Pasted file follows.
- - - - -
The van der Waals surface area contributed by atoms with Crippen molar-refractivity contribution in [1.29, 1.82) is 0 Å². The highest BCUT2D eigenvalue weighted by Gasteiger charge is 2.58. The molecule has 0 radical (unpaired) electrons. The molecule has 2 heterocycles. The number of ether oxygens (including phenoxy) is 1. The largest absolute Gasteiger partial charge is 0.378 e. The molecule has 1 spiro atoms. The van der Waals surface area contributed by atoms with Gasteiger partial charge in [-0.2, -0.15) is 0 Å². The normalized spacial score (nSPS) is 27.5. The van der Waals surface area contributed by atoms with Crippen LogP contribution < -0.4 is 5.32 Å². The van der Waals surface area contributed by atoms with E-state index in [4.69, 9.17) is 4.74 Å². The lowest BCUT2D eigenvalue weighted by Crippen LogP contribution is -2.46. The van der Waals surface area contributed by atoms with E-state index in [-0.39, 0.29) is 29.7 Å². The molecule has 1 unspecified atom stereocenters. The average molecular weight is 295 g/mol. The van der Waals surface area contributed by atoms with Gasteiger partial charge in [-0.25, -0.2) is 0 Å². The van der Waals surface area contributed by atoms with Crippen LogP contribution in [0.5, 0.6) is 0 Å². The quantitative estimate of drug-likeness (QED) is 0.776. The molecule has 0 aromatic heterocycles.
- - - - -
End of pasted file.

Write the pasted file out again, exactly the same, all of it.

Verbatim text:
The van der Waals surface area contributed by atoms with Crippen molar-refractivity contribution in [1.29, 1.82) is 0 Å². The highest BCUT2D eigenvalue weighted by Gasteiger charge is 2.58. The molecule has 0 radical (unpaired) electrons. The molecule has 2 heterocycles. The number of ether oxygens (including phenoxy) is 1. The largest absolute Gasteiger partial charge is 0.378 e. The molecule has 1 spiro atoms. The van der Waals surface area contributed by atoms with Gasteiger partial charge in [-0.2, -0.15) is 0 Å². The normalized spacial score (nSPS) is 27.5. The van der Waals surface area contributed by atoms with Crippen LogP contribution < -0.4 is 5.32 Å². The van der Waals surface area contributed by atoms with E-state index in [4.69, 9.17) is 4.74 Å². The lowest BCUT2D eigenvalue weighted by Crippen LogP contribution is -2.46. The van der Waals surface area contributed by atoms with E-state index in [-0.39, 0.29) is 29.7 Å². The molecule has 1 unspecified atom stereocenters. The average molecular weight is 295 g/mol. The van der Waals surface area contributed by atoms with Gasteiger partial charge in [-0.25, -0.2) is 0 Å². The van der Waals surface area contributed by atoms with Crippen LogP contribution in [0.5, 0.6) is 0 Å². The quantitative estimate of drug-likeness (QED) is 0.776. The molecule has 0 aromatic heterocycles.